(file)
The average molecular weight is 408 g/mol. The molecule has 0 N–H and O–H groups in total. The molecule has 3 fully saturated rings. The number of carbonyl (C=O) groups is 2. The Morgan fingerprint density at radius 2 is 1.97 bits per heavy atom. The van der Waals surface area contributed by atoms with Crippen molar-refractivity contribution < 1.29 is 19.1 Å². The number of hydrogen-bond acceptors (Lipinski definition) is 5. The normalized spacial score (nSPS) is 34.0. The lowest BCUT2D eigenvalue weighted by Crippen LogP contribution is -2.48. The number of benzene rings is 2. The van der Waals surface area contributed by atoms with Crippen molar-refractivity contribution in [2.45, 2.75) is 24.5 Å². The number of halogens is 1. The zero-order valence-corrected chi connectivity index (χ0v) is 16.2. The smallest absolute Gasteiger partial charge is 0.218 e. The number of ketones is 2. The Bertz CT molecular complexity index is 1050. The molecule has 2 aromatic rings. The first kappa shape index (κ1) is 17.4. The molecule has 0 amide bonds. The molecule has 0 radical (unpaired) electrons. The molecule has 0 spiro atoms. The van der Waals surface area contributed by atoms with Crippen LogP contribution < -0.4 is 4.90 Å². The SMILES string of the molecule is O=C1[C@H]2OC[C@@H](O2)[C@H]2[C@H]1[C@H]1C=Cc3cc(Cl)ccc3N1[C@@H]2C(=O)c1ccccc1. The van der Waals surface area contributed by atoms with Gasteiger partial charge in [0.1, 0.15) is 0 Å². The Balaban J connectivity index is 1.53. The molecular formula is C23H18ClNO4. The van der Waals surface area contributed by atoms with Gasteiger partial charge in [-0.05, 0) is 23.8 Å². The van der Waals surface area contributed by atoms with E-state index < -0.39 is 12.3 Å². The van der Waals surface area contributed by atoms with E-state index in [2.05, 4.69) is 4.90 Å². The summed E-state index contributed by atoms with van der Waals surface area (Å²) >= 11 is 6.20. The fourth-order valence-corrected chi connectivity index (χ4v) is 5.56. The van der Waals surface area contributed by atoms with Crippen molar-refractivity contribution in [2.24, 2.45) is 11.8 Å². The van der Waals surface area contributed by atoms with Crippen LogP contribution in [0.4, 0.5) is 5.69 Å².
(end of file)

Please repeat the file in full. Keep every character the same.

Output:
The average molecular weight is 408 g/mol. The molecule has 0 N–H and O–H groups in total. The molecule has 3 fully saturated rings. The number of carbonyl (C=O) groups is 2. The Morgan fingerprint density at radius 2 is 1.97 bits per heavy atom. The van der Waals surface area contributed by atoms with Crippen molar-refractivity contribution < 1.29 is 19.1 Å². The number of hydrogen-bond acceptors (Lipinski definition) is 5. The normalized spacial score (nSPS) is 34.0. The lowest BCUT2D eigenvalue weighted by Crippen LogP contribution is -2.48. The number of benzene rings is 2. The van der Waals surface area contributed by atoms with Crippen molar-refractivity contribution in [2.45, 2.75) is 24.5 Å². The number of halogens is 1. The zero-order valence-corrected chi connectivity index (χ0v) is 16.2. The smallest absolute Gasteiger partial charge is 0.218 e. The number of ketones is 2. The Bertz CT molecular complexity index is 1050. The molecule has 2 aromatic rings. The first kappa shape index (κ1) is 17.4. The molecule has 0 amide bonds. The molecule has 0 radical (unpaired) electrons. The molecule has 0 spiro atoms. The van der Waals surface area contributed by atoms with Crippen LogP contribution < -0.4 is 4.90 Å². The SMILES string of the molecule is O=C1[C@H]2OC[C@@H](O2)[C@H]2[C@H]1[C@H]1C=Cc3cc(Cl)ccc3N1[C@@H]2C(=O)c1ccccc1. The van der Waals surface area contributed by atoms with Gasteiger partial charge in [0.1, 0.15) is 0 Å². The Balaban J connectivity index is 1.53. The molecular formula is C23H18ClNO4. The van der Waals surface area contributed by atoms with Gasteiger partial charge in [-0.05, 0) is 23.8 Å². The van der Waals surface area contributed by atoms with E-state index < -0.39 is 12.3 Å². The van der Waals surface area contributed by atoms with E-state index in [2.05, 4.69) is 4.90 Å². The summed E-state index contributed by atoms with van der Waals surface area (Å²) >= 11 is 6.20. The fourth-order valence-corrected chi connectivity index (χ4v) is 5.56. The van der Waals surface area contributed by atoms with Crippen molar-refractivity contribution in [2.24, 2.45) is 11.8 Å². The van der Waals surface area contributed by atoms with Crippen LogP contribution in [0.4, 0.5) is 5.69 Å².